This is one of the most powerful aspects of having a brand. When my FedEx package doesn’t arrive when I thought it should, I don’t immediately blame FedEx. Instead, I wonder, Did I make out the FedEx slip correctly? Did I check the right box? That’s because, as a member of that brand community, I trust FedEx to do what they have accepted as their charge: to deliver my package on time, as promised. All relationships are fallible elastic things, and so are brand relationships.
As a Dyson owner, I feel that I belong in the Dyson community of people who like to buy well-designed functional objects that might change the world, even if it’s only one carpet at a time. I even pay a little more to revel in that community. But here's the thing. Have I myself been fooled by branding? Some people in our family complain the Dyson doesn’t work right, or doesn’t clean as well as the old vacuum. I get defensive and say they must be doing something wrong. And even in those between times when I roll out the Dyson for myself and see it’s not sucking up cat hair the way our old vacuum seemed to without hesitation, well, I think I must be doing something wrong. After all, it has great design. And it costs so much, it must be better. 5,127 prototypes can't be wrong.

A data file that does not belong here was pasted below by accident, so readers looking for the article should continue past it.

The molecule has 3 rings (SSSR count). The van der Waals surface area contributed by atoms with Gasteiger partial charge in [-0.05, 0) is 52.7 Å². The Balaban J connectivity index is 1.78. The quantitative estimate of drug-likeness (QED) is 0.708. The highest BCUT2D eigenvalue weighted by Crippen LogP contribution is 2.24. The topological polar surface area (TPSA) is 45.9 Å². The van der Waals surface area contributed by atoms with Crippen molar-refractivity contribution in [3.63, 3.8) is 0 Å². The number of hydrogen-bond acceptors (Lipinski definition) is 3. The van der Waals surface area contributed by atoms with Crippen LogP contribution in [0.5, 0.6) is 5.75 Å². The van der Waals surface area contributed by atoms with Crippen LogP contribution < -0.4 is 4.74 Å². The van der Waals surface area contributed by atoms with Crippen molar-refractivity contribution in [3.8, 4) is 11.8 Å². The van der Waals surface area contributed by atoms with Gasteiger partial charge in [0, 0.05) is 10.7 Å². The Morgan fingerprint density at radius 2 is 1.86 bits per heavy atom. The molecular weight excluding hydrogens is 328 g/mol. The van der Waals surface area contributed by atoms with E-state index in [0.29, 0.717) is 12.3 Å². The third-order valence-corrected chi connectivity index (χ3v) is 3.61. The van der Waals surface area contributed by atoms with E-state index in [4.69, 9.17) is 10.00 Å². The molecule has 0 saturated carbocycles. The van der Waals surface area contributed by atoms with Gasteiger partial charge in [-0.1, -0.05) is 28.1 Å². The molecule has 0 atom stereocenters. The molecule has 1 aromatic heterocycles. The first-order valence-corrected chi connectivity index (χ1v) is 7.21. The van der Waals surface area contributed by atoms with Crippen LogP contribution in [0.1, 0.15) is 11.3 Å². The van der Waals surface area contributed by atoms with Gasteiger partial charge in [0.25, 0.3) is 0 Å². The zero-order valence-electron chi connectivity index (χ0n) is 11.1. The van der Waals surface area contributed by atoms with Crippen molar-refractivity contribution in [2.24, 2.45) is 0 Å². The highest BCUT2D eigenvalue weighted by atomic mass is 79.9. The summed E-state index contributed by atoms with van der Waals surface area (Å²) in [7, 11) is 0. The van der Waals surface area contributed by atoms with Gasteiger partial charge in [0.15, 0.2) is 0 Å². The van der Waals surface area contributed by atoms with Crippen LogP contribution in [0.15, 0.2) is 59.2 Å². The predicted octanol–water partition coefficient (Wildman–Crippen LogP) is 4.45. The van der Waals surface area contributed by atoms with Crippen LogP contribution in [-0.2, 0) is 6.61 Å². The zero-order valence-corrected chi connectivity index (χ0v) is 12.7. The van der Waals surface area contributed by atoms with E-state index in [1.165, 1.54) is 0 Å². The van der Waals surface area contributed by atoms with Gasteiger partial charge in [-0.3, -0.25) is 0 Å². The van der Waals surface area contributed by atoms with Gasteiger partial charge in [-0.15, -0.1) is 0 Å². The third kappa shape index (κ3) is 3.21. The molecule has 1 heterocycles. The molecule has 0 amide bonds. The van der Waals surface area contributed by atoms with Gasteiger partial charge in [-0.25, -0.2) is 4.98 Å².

Or maybe the Dyson vacuum just isn't better after all. Perhaps it's simply the illusion of paying for an expensively designed vacuum that makes it seem better.